leadership qualities

Effectiveness at the Top - What Makes the Difference and Why Study Guide

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Posted on:2016-02-17

Transformational Leadership and Self-deprecating

A sense of humor is part of the art of leadership, of getting along with people, of gettingthings done (Dwight D. Eisenhower).The power of humor has been well documented in a range of literatures, includingneurology (e.g. Bartoloet al., 2006; Coulson and Williams, 2005), communications (e.g.Gorham and Christophel, 1990; Wanzeret al., 2005), and applied psychology(e.g. Cooper, 2005; Ford and Ferguson, 2004). In organizational studies, there has beensome focus on leaders’ use of humor (e.g. Romero and Cruthirds, 2006) and itsconsequences on work satisfaction (e.g. Davis and Kleiner, 1989), collegiality (e.g.Bowlinget al., 2004), and psychological climate (e.g. Taylor and Bain, 2003). Extendingprevious research, we focus on whether the type of humor that leaders use is associatedwith perceptions of their leadership, in particular transformational leaders. Transformational leadership is comprised of four components: idealized influence,inspirational motivation, intellectual stimulation, and individualized consideration(Bass, 1998). Idealized influence occurs when leaders treat followers fairly and earnfollowers’ trust and respect, thereby serving as a role model. As such, there are twoparts to idealized influence: an attributional component made on the part of thefollower, and a behavioral component enacted by the leader. Inspirational motivationencompasses expressing a compelling vision of the future for followers, andmotivating followers to surpass their expectations. Intellectual stimulation involvesencouraging followers to look at problems in new and different ways, to be creative,and to think independently. Last, individualized consideration entails leaders beingattentive and sensitive to followers’ individual needs and skills. Collectively, the goalof the four facets of transformational leadership is to elevate followers, and to this end,transformational  leadership  has  been  associated  with  higher  organizationalperformance (e.g. Dviret al., 2002), employee satisfaction (e.g. Nemanich and Keller,2007), organizational commitment (e.g. Barlinget al., 1996), and employee proactivity(e.g. Madzar, 2001)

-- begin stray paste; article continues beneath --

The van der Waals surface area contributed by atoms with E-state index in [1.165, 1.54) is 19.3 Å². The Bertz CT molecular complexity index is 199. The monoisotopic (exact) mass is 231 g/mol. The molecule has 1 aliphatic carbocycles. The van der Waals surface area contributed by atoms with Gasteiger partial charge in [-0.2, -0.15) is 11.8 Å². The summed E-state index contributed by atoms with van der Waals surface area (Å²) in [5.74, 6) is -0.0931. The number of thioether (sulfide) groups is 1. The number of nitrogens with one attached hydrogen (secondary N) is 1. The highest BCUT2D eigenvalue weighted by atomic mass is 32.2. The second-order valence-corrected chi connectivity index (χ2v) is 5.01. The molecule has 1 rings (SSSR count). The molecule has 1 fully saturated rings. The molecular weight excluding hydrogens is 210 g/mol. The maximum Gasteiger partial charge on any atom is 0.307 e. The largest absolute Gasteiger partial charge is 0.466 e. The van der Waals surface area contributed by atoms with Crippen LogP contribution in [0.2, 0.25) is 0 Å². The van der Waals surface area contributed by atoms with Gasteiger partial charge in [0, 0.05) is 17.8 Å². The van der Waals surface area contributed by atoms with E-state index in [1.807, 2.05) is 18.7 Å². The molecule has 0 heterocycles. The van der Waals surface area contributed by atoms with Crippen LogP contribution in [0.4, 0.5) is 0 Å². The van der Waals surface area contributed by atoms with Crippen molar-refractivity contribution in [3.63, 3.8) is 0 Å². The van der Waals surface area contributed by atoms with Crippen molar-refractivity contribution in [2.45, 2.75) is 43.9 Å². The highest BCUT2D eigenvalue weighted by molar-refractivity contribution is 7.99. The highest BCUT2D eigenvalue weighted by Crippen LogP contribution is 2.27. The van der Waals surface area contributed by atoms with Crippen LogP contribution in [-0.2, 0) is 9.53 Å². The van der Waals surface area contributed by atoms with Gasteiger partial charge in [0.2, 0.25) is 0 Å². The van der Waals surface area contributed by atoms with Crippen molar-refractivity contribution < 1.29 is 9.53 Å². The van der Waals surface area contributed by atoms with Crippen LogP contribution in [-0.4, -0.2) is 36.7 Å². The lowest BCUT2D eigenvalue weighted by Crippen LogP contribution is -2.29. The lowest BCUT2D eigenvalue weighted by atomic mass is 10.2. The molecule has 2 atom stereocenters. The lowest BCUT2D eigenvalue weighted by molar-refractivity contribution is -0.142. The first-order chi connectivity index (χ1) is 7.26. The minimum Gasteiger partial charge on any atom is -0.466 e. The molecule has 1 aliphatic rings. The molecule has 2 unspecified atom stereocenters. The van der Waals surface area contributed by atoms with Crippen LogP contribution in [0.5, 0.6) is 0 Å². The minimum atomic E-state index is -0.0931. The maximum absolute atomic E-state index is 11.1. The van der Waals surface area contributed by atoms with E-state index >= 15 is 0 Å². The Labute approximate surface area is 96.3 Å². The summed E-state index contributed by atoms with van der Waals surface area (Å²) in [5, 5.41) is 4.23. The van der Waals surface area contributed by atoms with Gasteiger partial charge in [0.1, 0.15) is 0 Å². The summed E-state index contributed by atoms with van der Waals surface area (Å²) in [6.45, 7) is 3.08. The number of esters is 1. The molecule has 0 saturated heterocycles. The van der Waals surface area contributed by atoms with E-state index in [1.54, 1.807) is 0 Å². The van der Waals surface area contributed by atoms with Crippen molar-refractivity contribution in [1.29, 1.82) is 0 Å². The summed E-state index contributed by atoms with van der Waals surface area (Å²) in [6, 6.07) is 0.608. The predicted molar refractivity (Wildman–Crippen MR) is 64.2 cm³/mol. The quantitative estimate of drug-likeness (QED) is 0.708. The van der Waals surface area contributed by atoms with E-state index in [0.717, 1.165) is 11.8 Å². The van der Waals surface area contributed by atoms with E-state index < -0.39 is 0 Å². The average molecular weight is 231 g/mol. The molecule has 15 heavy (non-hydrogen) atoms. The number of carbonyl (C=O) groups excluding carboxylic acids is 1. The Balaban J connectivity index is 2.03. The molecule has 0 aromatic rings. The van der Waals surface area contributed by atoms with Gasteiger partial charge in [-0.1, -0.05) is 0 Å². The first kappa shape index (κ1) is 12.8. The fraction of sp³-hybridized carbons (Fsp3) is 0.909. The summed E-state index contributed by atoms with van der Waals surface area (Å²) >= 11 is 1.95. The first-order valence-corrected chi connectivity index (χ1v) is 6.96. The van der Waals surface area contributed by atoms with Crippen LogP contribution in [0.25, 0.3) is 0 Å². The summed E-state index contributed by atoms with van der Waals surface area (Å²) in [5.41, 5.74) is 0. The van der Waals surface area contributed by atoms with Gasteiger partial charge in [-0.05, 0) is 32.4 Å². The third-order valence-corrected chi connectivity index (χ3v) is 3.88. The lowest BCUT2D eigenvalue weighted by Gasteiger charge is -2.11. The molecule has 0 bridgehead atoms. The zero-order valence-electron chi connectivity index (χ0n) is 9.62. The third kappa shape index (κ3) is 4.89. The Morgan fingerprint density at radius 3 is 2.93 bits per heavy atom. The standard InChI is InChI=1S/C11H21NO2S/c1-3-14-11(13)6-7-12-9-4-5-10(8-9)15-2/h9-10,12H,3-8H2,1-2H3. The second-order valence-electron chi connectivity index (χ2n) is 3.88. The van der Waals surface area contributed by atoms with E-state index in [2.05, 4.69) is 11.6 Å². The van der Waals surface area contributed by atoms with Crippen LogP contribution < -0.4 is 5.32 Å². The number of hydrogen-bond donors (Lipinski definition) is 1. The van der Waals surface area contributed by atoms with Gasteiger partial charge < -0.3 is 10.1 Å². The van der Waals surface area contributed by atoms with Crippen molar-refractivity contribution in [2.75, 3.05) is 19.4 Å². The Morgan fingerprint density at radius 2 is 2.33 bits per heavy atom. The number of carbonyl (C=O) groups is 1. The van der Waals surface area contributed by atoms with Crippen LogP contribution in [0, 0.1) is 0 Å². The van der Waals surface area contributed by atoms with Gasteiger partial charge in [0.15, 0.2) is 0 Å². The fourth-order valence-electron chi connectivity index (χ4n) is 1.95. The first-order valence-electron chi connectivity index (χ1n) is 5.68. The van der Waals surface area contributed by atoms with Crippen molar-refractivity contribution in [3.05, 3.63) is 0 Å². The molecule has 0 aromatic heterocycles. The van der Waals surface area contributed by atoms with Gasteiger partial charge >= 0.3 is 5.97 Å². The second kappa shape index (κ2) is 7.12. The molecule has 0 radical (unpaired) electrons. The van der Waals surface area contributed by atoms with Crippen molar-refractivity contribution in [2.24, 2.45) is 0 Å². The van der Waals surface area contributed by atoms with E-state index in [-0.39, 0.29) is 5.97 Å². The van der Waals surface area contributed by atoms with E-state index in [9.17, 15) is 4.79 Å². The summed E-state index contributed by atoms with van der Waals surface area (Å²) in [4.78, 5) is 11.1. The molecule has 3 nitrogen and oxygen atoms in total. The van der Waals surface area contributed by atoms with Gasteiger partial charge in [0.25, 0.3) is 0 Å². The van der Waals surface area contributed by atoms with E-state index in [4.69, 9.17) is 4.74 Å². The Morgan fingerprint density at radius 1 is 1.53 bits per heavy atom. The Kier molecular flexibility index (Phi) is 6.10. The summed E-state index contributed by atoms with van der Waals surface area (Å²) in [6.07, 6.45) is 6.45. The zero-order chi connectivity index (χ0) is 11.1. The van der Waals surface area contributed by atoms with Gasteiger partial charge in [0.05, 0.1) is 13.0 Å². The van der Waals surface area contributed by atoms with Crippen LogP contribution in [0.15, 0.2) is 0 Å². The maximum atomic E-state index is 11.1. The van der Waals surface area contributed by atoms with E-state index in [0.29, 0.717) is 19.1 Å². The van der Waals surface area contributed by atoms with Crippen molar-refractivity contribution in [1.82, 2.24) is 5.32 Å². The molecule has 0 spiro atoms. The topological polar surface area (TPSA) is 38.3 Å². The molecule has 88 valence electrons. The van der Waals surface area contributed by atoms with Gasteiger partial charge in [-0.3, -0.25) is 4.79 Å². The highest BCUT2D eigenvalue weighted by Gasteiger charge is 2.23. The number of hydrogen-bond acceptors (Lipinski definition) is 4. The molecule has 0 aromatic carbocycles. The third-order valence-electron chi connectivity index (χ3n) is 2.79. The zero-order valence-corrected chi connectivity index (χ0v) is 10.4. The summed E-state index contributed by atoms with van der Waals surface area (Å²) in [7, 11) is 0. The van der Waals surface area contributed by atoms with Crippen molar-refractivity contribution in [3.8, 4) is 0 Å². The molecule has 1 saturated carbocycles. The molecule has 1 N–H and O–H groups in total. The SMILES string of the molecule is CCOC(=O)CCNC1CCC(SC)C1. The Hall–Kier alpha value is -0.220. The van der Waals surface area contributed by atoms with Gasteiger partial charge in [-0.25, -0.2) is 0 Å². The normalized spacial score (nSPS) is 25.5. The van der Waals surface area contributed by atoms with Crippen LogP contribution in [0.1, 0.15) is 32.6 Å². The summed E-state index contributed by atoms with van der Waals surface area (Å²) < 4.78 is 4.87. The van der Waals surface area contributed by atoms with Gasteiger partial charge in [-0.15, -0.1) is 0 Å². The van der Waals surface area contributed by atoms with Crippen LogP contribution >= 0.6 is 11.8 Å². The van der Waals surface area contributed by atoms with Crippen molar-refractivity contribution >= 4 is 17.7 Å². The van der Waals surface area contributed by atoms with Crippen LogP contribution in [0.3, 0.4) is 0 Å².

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Posted on:2016-02-17

A Principal Components Analysis of the Narcissistic Personality Inventory

As other psychological constructs come and go, the concept of narcissism has had a long, and in many ways, formidable history. Narcissism was first introduced into psychological literature in 1898, when Havelock Ellis used the term Narcissus-like to refer to "a tendency for the sexual emotions to be lost and almost entirely absorbed in self-admiration " (Ellis, 1898).Shortly after this reference appeared, Nacke (1899) wrote a German summary of the Ellis paper in which he used the term Narcismus to refer to a sexual perversion whereby a person treats his or her own body as a sexual object. Although Nacke was an obscure figure in German psychiatry at the time, his reference to narcissism caught Freud's attention. Apparently the concept of narcissism made a deep impression on Freud, for by 1914 narcissism had become a focal construct in his meta psychological and clinical thinking, so much so that con-temporary historians of the psychoanalytic movement generally agree that Freud's explorations into narcissism were central to the development of his (a) structural model (id, ego, and super-ego); (b) concept of the ego ideal and subsequently the superego;(c) shift from an id psychology to an ego psychology; and (d)object relations theory (e.g., Fine, 1986; Moore, 1975; Sandier, Holder, & Dare, 1976; Tiecholz, 1978).  As with many of Freud's more important concepts, his thinking pertaining to narcissism tended to follow two separate yet interdependent lines of development. Narcissistic Personality Inventory

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Posted on:2011-06-13